ISLAMABAD: Cold weather and priority accorded to domestic consumers have forced gas companies to completely stop supply to CNG stations in Punjab during the current month and restrict the same in Sindh to two days a week.
“The gas supply to CNG stations in Punjab is expected to remain suspended during the month of January because of low pressure and high domestic demand,” Amjid Latif, a senior official of the Sui Northern Gas Pipelines Limited (SNGPL), told reporters here on Thursday after a briefing to parliamentarians.
He said gas supply in Punjab had also been suspended to the textile sector and other industries, including fertiliser units, but it was provided to only three power generation companies. “We have curtailed supply to these companies but cannot stop it altogether,” he said.
The representatives of the gas companies were briefing members of the National Assembly Standing Committee on Textile on the availability of gas and its distribution among various sectors at the parliament house.
A senior official of the Sui Southern Gas Company (SSGC), Sohaib Warsi, repeated the same argument of gas shortages and priority for domestic consumers. He said gas loadshedding to CNG stations might be increased to five days a week in Sindh to ensure uninterrupted supply to domestic users, but the decision would not be announced and it would be done when required as per low gas pressure and high demand. The gas supply to industries in the province is confined only to one day a week.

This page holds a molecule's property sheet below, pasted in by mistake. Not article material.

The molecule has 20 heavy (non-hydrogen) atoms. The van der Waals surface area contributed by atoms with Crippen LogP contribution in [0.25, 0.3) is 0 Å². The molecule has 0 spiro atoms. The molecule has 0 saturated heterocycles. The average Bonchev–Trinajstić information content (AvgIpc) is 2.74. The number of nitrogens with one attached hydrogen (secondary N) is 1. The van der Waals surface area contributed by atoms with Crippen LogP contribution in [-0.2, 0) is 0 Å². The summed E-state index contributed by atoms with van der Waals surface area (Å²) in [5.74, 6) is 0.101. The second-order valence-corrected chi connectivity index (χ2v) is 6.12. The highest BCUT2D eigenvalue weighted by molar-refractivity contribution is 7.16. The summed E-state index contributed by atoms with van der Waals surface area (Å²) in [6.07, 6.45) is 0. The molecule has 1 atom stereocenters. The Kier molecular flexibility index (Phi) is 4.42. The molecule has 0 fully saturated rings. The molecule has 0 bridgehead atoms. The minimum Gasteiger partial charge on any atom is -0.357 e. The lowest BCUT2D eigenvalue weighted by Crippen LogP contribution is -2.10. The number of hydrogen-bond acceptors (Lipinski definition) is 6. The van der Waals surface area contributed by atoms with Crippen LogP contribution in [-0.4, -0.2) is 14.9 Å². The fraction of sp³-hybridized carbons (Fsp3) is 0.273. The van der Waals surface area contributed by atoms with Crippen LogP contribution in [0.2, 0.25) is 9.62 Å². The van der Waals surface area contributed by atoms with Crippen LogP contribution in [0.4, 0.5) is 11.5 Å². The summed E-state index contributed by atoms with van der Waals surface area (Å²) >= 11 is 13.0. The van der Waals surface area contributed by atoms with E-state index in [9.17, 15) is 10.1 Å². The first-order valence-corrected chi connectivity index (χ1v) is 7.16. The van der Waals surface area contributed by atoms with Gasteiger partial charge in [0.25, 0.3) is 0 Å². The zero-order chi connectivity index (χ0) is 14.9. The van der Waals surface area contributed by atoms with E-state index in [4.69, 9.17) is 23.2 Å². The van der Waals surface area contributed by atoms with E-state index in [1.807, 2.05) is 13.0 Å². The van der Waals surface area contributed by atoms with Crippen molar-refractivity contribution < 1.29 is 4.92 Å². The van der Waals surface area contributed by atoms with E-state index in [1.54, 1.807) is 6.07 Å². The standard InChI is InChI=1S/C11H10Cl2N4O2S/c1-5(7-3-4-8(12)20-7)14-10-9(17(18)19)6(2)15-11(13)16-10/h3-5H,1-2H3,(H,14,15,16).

The SSGC has already raised loadshedding to CNG stations in Sindh from two days to three days, while the SNGPL announced suspension of gas supply for six days a week. The SNGPL is not willing to provide gas even for one day.
The gas demand on the system of SNGPL and SSGC stood at 4.5 billion cubic feet (BCF) against a supply of 2.9 BCF. The shortfall is 1.6 BCF – 0.4 BCF on SSGCL system and 1.2 BCF on SNGPL.
The SNGPL official said that additional 750 mmcfd gas would be produced next year through various initiatives, including drilling of new gas wells. The new petroleum policy offered attractive incentives for investors. “Next winter will be better,” he predicted.
At the same time, he said, the gas reserves had also depleted because of many natural and structural problems. He said 250,000 new gas connections were given every year while gas reserves had been depleting constantly. He suggested stopping development work on gas, including new connections, until supply was improved.
The official said technical work on Iran-Pak gas pipeline had been completed.
The SSGC has allowed use of generators of up to 5 kv on gas. The same was not allowed by the SNGPL but most industrial units and domestic users availed the facility, a representative of the company said.
Akram Ansari, who heads the committee, said the government facilitated big textile industrialists under the umbrella of All Pakistan Textile Mills Association (Aptma).
He asked the government to stop supply of gas to the textile mills for power generation. Instead, he said, gas should be diverted to sizing and processing units in Punjab which could not be run without gas.
He said car owners who used CNG were forced to shift to petrol and suggested that the same treatment should be given to Aptma which could produce electricity from petrol, instead of using cheaper gas for power generation.
Rizwan Ashraf, a representative of processing units of Faisalabad, said the government had not only stopped gas but also electricity supply to their units. He demanded 25 per cent gas quota for processing and sizing units in Faisalabad.
Textile Minister Makhdoom Shahabuddin told the meeting that the issue would be resolved in 10 to 15 days.
He said there was a shortfall of gas which would be met by curtailing supply to other sectors.